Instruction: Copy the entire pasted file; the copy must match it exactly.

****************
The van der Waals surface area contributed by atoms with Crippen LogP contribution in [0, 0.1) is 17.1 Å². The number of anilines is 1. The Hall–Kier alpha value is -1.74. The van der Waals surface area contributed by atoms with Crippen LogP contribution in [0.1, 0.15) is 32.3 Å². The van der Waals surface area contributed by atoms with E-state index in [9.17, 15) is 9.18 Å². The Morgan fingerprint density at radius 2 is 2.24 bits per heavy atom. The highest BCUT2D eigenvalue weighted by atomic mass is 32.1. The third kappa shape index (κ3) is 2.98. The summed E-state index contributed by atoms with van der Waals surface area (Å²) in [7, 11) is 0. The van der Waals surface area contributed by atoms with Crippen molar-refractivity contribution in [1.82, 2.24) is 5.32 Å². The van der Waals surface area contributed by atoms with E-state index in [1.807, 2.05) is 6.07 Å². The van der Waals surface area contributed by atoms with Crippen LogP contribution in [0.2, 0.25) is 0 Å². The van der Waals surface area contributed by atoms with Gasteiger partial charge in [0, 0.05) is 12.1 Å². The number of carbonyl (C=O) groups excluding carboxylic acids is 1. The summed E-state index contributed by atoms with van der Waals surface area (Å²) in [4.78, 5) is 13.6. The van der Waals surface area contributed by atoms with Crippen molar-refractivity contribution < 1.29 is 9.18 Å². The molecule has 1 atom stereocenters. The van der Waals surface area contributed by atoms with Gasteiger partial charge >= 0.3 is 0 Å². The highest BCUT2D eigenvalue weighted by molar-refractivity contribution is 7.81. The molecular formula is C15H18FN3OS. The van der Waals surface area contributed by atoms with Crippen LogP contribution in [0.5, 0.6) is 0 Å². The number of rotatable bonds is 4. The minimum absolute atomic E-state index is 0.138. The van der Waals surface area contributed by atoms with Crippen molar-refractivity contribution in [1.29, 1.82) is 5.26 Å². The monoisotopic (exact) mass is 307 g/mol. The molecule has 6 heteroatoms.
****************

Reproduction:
The van der Waals surface area contributed by atoms with Crippen LogP contribution in [0, 0.1) is 17.1 Å². The number of anilines is 1. The Hall–Kier alpha value is -1.74. The van der Waals surface area contributed by atoms with Crippen LogP contribution in [0.1, 0.15) is 32.3 Å². The van der Waals surface area contributed by atoms with E-state index in [9.17, 15) is 9.18 Å². The Morgan fingerprint density at radius 2 is 2.24 bits per heavy atom. The highest BCUT2D eigenvalue weighted by atomic mass is 32.1. The third kappa shape index (κ3) is 2.98. The summed E-state index contributed by atoms with van der Waals surface area (Å²) in [7, 11) is 0. The van der Waals surface area contributed by atoms with Crippen molar-refractivity contribution in [1.82, 2.24) is 5.32 Å². The van der Waals surface area contributed by atoms with E-state index in [1.807, 2.05) is 6.07 Å². The van der Waals surface area contributed by atoms with Crippen LogP contribution in [0.2, 0.25) is 0 Å². The van der Waals surface area contributed by atoms with Gasteiger partial charge in [0, 0.05) is 12.1 Å². The number of carbonyl (C=O) groups excluding carboxylic acids is 1. The summed E-state index contributed by atoms with van der Waals surface area (Å²) in [4.78, 5) is 13.6. The van der Waals surface area contributed by atoms with Crippen molar-refractivity contribution < 1.29 is 9.18 Å². The molecule has 1 atom stereocenters. The van der Waals surface area contributed by atoms with Gasteiger partial charge >= 0.3 is 0 Å². The highest BCUT2D eigenvalue weighted by molar-refractivity contribution is 7.81. The molecular formula is C15H18FN3OS. The van der Waals surface area contributed by atoms with Crippen LogP contribution in [0.5, 0.6) is 0 Å². The number of rotatable bonds is 4. The minimum absolute atomic E-state index is 0.138. The van der Waals surface area contributed by atoms with Crippen molar-refractivity contribution in [1.29, 1.82) is 5.26 Å². The monoisotopic (exact) mass is 307 g/mol. The molecule has 6 heteroatoms.